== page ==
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14 Types of Traditional Japanese Festival Clothing

December 27, 2019

14 Types of Traditional Japanese Festival Clothing

There are various types of the costume in Japanese festivals. They are worn by taiko players, too. Let's learn the name, the meaning and the history!

 

  1. (Clothing) Happi & Hanten

  2. (Clothing) Haragake

  3. (Clothing) Momohiki

  4. (Clothing) Koikuchi Shirt 

  5. (Clothing) Yukata 

  6. (Footwear) Tabi 

  7. (Footwear) Zouri & Setta 

  8. (Accessories) Hachimaki  

  9. (Accessories) Tekkou (Tekou)   

  10. (Accessories) Fundoshi 

  11. (Accessories) Tenugui

  12. (Accessories) Kasa 

  13. (Accessories) Omen 

  14. (Accessories) Ougi

 

[Clothing]

1. Happi & Hanten (Coat & Jacket)

Happi / Hanten Coat

Happi and hanten are traditional Japanese coat. Technically, "happi" and "hanten" refer to different clothing. Nowadays, we don't really distinguish between them when we say Japanese festival coat ("matsuri happi" or "matsuri hanten"). Some says "happi", others say "hanten". "Shirushi Banten" is the official name for Japanese festival coat that has group name and family emblem printed or sewn on the collars and back. But, most people just call it the abbreviation word like "happi" or "hanten". It's said that it appeared in Edo period (*exact year is unknown). They became popular among common people when they are banned to wear "haori (another Japanese jacket often worn by samurai warrior)". It's been often worn by common people, firefighter, and craftsmen. Nowadays, it's often worn in festival and some business purpose like Japanese inn, sake (Japanese alcohol) brewery and sales promotion event by company. Sometimes, hanten jacket is remade with a cotton into a jacket with cold protection. On the other hand, happi coat for matsuri (Japanese festival) usually doesn't have a liner and festival participants wear it while carrying "mikoshi (portable shrine)" and "dashi (float as known as "yama", "hoko", and "yatai")". Happi for matsuri is often worn over a "haragake" (apron as known as "muneate" and "donburi") and some types of Japanese shirts. 

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Happi Coat

 

2. Haragake (Apron)

Haragake

Worker like craftsman and rickshaw man wore "haragake" apron under "happi" coat and "hanten" jacket. It's worn like apron with straps on the back. "Hara" means belly in Japanese and "gake" means putting something around. It's put around belly and chest in order to prevent body from cold and stain. It's said that it already exists as of the late Edo period. It has a pocket on the back or front to put coins into it. It became a typical taiko player's costume effected by 50s Japanese film, Muhoumatsu no Issho (The Rickshaw Man). It's also called "donburi" and "muneate".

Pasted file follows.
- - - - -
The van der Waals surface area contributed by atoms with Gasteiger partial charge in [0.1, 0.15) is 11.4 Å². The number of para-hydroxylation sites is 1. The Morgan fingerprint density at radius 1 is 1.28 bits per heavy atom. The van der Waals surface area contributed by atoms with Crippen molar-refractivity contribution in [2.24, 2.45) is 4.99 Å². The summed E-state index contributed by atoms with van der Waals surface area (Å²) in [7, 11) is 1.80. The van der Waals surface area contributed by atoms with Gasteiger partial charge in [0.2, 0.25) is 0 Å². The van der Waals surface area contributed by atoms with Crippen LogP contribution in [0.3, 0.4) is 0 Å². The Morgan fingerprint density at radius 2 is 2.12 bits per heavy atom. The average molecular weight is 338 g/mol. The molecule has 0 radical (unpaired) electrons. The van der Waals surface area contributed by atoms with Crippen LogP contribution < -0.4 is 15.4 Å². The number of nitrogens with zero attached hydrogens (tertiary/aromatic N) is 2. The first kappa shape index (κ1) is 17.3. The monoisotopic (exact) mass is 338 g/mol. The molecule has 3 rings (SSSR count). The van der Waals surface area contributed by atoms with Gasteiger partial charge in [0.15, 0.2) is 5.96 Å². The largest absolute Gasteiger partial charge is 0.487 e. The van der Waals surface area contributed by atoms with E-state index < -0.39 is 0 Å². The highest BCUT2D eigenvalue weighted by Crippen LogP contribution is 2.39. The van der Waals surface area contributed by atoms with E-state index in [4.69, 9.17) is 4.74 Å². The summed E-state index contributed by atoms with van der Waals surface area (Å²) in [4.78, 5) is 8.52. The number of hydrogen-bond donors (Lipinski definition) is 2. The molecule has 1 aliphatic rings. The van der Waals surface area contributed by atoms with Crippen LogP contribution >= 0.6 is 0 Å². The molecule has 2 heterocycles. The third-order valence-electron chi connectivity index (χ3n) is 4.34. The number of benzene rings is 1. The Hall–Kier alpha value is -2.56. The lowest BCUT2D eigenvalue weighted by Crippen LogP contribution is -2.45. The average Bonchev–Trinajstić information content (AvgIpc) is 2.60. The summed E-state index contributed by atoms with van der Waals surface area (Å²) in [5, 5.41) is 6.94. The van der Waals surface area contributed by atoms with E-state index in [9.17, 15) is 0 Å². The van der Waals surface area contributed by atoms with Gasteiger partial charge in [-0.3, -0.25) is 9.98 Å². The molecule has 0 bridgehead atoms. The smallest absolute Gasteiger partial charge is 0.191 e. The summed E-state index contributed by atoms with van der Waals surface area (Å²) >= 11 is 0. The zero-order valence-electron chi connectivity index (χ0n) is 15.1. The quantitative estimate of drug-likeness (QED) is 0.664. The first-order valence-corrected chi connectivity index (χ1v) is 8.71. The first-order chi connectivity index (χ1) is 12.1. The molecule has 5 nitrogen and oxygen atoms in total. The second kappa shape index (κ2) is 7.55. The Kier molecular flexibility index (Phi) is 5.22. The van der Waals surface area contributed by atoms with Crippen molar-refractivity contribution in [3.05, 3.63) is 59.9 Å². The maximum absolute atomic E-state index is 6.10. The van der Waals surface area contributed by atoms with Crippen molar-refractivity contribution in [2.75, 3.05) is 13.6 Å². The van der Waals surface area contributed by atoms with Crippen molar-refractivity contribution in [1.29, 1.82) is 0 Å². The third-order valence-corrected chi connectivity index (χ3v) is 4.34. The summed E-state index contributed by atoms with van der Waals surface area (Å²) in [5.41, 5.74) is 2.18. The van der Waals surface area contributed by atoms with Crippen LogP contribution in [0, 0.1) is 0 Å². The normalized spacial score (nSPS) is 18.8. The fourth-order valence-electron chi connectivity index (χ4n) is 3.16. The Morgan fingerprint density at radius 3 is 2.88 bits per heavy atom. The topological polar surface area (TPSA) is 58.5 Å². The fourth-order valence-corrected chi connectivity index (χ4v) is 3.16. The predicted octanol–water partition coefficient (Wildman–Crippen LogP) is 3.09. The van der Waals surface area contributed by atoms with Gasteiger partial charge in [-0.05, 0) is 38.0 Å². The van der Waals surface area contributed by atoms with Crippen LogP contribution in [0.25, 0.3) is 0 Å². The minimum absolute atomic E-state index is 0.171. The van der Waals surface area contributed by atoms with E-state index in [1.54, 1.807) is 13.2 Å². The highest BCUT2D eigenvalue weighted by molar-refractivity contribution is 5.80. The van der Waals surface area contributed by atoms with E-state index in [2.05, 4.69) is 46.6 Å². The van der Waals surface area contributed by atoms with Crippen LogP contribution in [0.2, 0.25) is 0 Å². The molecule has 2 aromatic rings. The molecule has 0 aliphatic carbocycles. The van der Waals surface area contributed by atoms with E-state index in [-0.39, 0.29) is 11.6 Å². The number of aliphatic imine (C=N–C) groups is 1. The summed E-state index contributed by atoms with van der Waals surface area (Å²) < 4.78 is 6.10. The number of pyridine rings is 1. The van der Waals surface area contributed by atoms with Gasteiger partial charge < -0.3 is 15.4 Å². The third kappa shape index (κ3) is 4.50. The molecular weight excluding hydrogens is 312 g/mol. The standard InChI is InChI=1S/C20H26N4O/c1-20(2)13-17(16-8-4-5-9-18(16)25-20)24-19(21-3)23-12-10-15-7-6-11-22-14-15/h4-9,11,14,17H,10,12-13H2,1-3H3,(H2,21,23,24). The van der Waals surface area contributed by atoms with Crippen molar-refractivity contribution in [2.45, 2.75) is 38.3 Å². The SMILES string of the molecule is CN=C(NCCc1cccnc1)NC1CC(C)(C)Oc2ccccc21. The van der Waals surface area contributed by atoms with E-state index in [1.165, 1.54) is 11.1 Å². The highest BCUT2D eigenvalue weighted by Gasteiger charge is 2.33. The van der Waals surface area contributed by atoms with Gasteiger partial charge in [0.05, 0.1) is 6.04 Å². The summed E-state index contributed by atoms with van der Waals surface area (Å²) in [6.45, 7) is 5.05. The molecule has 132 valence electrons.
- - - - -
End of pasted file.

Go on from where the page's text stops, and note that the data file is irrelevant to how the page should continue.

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Haragake

 

3. Momohiki (Pants)

Momohiki

"Momohiki" is a Japanese style work pants. Craftsman and steeplejack wear it with "happi" coat and "haragake" apron. There were loose type and tight type but tight type has been popular among people after late Edo period. It's said that the name of "momohiki" came from an old word "momohabaki". "Momo" means thigh in Japanese. In the old era, kyahan (ankle belt) is called "habaki" and "habaki" for "momo (thigh)" is called "momohabaki". It's said that a word "momohabaki" changed into "momohiki". As well as haragake, It became a typical taiko player's costume effected by 50s Japanese film, Muhoumatsu no Issho (The Rickshaw Man). Short type "momohiki" is called "hantako" or "handako". It was used for travel.

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Momohiki

 

4. Koikuchi Shirt

Koikuchi Shirts

"Koikuchi" shirt is popular festival clothing as well as "haragake" apron and "momohiki" pants. It's named after the shape of the cuffs. The narrow cuffs look like "kuchi" (mouth) of "koi" (carp). This tight shirt with three quarter sleeve often worn under "haragake" apron with "momohiki" pants. Tucking in your shirt makes you look stylish. It's also called "nikujuban" but a word of "nikujuban" also means skin-colored underwear with muscles and tattoo. As well as this "nikujuban" underwear, koikuchi shirt has a variety of loud patterns like flower and imaginary animal.

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5. Yukata (Robe)

"Yukata" is abbreviation of "yukatabira", which was worn to take a bath in the past. The old Japanese bath is a steam bath in temple. People wore "yukatabira" because they mustn't take a bath in the nude for religious reasons. From the early modern era, it became popular to take a bath in the way we do now and people take a bath naked. Then, "yukata" was changed into a kind of the robe worn to absorb sweat after bath. From the middle of Edo era, it's often worn as everyday clothes in summer. It wasn't a outerwear but a lounge wear. Nowadays, it's often worn for summer festival like fireworks display.

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[Footwear]

6. Tabi (Shoes / Boots)

Tabi Shoes

"Tabi" is Japanese traditional two-fingers shoes. It's said that the origin of "tabi" is dated back to Nara period and it was developed from an old Japanese footwear "shitozu". Two-fingers tabi appeared to wear with "zouri" shoes in Heian period. Old "tabi" was made of leather and has a long tube shape tighten with long string. In the middle of Edo period, fabric "tabi" appeared and became popular after great fire of Meireki (1657). It is because leather "haori" jacket became popular to prevent it from fire and the prices of leather became high. Short "tabi" is replaced with long "tabi" and "kohaze" hook was developed in this period. White "tabi" was popular among female and navy "tabi" was popular among male. White "tabi" was used as formal wear and navy "tabi" was used for travel in late Edo period. Rubber was imported to Japan in Meiji era and used with sole of "tabi". It is the present "tabi" worn in festival: so-called "jika-tabi" as known as ninja shoes. In the festivals, jika-tabi shoes which have thick rubber sole and air cushion inside are popular because people in the festival often walk the long distance.